if (t > lineLength) return false;
    if (t < 0) return false;

    let px = linePoint.x + lineDirection.x * t;
    let py = linePoint.y + lineDirection.y * t;
    let pz = linePoint.z + lineDirection.z * t;
    
    let planeSize = Infinity;
    if(vec3(planePoint.x - px, planePoint.y - py, planePoint.z - pz).length() > planeSize) return false;

    return vec3(px, py, pz);
}

I won’t go over the details of how this function works, if you want to know more check the original version of the function here.

Let’s now go to step 2: Picking a random contact point (we’ll call it randCp) and finding its closest neighbor contact point. Append this snippet at the end of findIntersectingEdges():

function findIntersectingEdges(center, dir) {
    ...
    ...

    let randCpIndex = Math.floor(rand() * contactPoints.length);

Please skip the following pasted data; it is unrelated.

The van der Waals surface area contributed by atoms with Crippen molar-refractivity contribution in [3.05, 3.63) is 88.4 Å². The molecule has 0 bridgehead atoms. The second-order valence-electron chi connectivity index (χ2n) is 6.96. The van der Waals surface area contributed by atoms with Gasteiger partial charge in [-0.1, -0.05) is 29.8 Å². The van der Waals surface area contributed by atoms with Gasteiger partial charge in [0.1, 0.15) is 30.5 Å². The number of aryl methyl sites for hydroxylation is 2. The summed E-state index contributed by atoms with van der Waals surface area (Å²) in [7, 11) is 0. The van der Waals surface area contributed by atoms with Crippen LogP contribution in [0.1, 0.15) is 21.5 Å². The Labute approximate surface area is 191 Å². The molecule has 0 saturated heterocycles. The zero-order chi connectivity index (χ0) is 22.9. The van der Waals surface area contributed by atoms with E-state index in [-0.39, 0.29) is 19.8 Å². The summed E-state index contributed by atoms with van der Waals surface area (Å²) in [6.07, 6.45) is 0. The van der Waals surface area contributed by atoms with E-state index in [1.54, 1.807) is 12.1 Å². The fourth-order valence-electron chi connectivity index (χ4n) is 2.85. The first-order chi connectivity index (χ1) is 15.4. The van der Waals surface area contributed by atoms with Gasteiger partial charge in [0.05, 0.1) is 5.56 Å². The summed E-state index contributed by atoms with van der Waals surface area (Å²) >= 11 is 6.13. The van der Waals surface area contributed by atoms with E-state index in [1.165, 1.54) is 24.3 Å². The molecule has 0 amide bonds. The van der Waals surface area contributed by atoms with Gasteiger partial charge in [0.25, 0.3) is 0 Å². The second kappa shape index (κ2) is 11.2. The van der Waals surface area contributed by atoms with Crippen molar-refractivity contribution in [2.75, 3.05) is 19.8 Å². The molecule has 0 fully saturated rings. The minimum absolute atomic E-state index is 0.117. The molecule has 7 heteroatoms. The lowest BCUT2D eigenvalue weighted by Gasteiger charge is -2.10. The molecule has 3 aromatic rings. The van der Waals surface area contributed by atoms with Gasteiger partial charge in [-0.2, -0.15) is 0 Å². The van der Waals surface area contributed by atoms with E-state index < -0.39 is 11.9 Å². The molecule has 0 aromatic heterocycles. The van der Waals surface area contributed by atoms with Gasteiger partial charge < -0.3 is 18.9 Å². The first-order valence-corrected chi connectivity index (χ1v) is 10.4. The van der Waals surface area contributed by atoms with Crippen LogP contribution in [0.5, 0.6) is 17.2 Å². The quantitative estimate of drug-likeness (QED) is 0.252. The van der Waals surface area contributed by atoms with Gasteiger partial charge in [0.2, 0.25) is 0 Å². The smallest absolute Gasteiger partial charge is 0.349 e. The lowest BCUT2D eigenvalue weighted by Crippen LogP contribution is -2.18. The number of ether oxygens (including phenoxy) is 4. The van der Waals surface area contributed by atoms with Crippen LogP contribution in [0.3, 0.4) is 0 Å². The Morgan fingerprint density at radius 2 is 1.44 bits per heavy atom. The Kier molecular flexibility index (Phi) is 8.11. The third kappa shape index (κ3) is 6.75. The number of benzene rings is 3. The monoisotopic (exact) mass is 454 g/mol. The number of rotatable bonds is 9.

let randCp = contactPoints[randCpIndex];

    // let's search the closest contact point from randCp
    let minl = Infinity;
    let minI = -1;
    
    // iterate all contact points
    for(let i = 0; i < contactPoints.length; i++) {
        // skip randCp otherwise the closest contact point to randCp will end up being... randCp!
        if(i === randCpIndex) continue;

        let cp2 = contactPoints[i];

        // 3d point in space of randCp
        let v1 = vec3(randCp.x, randCp.y, randCp.z);
        // 3d point in space of the contact point we're testing for proximity
        let v2 = vec3(cp2.x, cp2.y, cp2.z);

        let sv = vec3(v2.x - v1.x, v2.y - v1.y, v2.z - v1.z);
        // "l" holds the euclidean distance between the two contact points
        let l = sv.length();

        // if "l" is smaller than the minimum distance we've registered so far, store this contact point's index as minI
        if(l < minl) {
            minl = l;
            minI = i;
        }
    }

    let cp1 = contactPoints[randCpIndex];
    let cp2 = contactPoints[minI];

    // let's create a new line out of these two contact points
    lines.push(
        new Line({
            v1: vec3(cp1.x, cp1.y, cp1.z),
            v2: vec3(cp2.x, cp2.y, cp2.z),